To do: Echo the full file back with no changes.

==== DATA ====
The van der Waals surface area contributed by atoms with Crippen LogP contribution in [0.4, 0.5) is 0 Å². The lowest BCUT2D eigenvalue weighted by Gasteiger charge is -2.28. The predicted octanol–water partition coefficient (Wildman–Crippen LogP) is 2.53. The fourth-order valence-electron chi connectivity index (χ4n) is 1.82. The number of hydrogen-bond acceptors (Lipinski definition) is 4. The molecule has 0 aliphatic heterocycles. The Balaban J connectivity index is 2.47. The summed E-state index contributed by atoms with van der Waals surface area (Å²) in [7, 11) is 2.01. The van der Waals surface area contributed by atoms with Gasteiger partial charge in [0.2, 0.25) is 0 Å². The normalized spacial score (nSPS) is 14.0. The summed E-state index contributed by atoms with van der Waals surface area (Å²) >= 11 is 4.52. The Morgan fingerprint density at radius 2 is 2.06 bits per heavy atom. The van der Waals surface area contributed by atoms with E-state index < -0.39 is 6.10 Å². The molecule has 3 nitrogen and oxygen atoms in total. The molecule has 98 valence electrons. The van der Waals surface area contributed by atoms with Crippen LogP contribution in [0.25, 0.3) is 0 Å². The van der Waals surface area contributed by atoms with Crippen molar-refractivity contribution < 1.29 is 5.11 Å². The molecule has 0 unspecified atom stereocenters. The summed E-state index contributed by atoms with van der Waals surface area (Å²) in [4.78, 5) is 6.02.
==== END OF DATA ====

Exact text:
The van der Waals surface area contributed by atoms with Crippen LogP contribution in [0.4, 0.5) is 0 Å². The lowest BCUT2D eigenvalue weighted by Gasteiger charge is -2.28. The predicted octanol–water partition coefficient (Wildman–Crippen LogP) is 2.53. The fourth-order valence-electron chi connectivity index (χ4n) is 1.82. The number of hydrogen-bond acceptors (Lipinski definition) is 4. The molecule has 0 aliphatic heterocycles. The Balaban J connectivity index is 2.47. The summed E-state index contributed by atoms with van der Waals surface area (Å²) in [7, 11) is 2.01. The van der Waals surface area contributed by atoms with Gasteiger partial charge in [0.2, 0.25) is 0 Å². The normalized spacial score (nSPS) is 14.0. The summed E-state index contributed by atoms with van der Waals surface area (Å²) >= 11 is 4.52. The Morgan fingerprint density at radius 2 is 2.06 bits per heavy atom. The van der Waals surface area contributed by atoms with E-state index < -0.39 is 6.10 Å². The molecule has 3 nitrogen and oxygen atoms in total. The molecule has 98 valence electrons. The van der Waals surface area contributed by atoms with Crippen LogP contribution in [0.25, 0.3) is 0 Å². The van der Waals surface area contributed by atoms with Crippen molar-refractivity contribution < 1.29 is 5.11 Å². The molecule has 0 unspecified atom stereocenters. The summed E-state index contributed by atoms with van der Waals surface area (Å²) in [4.78, 5) is 6.02.